Modern logistics are a paragon of efficiency and productivity. New technologies allow shippers and carriers to track shipment-level data in painstaking detail and with near-real-time access. Unfortunately, the most crucial part of the shipping journey, final mile logistics, remains susceptible to big problems. To maintain success and avoid unnecessary costs, shippers and carriers alike need to understand why effective final mile logistics management is of the utmost importance in every transaction.
As explained by Business Insider, final mile logistics referred to the “last mile” stage of a shipment. This is the final leg of the shipping journey, and it is both the most expensive and time-consuming activity. Unfortunately, the final mile remains the area of least transparency in today’s shipping world. Seeing something is “out for delivery” offers little guidance or planning for consumers, and depending on the area, being out for delivery may mean delivery between 9 AM and 8 PM. Continuous delays resulting from traffic congestion, inability to obtain recipient signatures on packages requiring a signature for delivery and flat out refusals from recipients make final mile logistics management a nightmare. Final mile logistics is also the area of most significant concern for shippers and carriers. This concern derives from the effect poor final mile logistics may have on the entire supply chain.
The problem with final mile logistics is not limited to shipments that take three or four days to arrive. With the release of Amazon’s same-day service on millions of items, final mile logistics management is now simply logistics management. It is not enough to manage the entire shipping process and hope things go well on the last day. Instead, shippers and carriers must now consider final mile to reflect the whole shipping journey for items requiring same-day delivery. The problem is even worse for products available with two-hour delivery.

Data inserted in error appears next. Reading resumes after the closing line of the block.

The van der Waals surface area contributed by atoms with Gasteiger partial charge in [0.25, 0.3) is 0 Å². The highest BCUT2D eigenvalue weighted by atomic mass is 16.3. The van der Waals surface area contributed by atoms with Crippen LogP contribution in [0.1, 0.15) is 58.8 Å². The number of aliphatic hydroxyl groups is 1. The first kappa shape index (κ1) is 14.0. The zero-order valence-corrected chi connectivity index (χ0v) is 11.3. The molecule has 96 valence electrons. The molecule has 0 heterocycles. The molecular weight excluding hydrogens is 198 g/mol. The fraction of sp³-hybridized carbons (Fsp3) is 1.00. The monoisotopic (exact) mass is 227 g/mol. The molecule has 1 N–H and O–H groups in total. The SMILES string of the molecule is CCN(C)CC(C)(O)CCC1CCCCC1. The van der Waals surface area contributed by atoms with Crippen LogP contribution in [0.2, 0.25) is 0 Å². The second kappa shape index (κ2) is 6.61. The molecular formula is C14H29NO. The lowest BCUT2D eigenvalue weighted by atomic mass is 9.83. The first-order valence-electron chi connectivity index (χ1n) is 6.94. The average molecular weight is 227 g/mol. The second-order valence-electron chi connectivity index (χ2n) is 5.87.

The path to gaining transparency in final mile logistics involves tracking more information surrounding all activities comprising the last day of movements for a package. While scans at the time of loading onto a final mile delivery truck do provide transparency, that transparency ends at the dock. As a result, customers, shippers, and carriers do not merely know where that shipment currently resides, but technology is changing the game. Consider the ELD mandate. That mandate requires the automatic logging of ours driven, and since most carriers utilize an automated time tracking software, connecting the ELD with GPS locations could increase visibility into that final mile. Furthermore, analyzing the data from such a system would allow for a prediction of when a product would arrive, accounting for traffic flow, congestion, delays, and more.
That is only part of the solution; the remainder lies in connecting data gathered regarding a truck’s real-time location, which can also be collected from the final delivery scan of each product, relaying such information to the transportation management system (TMS). This enables visibility throughout the entire shipment lifespan, reports Logistics Viewpoints. The TMS is an intelligent business component in final mile logistics management.
As technology continues to evolve, shippers and carriers have vast opportunities to drive expenses into retreat and achieve higher customer service levels. To unlock the full potential of e-commerce and successful supply chain management, all parties must turn their gaze to final mile logistics management. Implementing a comprehensive logistics management strategy that considers a shipment from its point of origin until final delivery is essential. Furthermore, those that leverage advanced capabilities, including a TMS with last mile and white glove functionality, will see higher profitability and increased competitive advantage.
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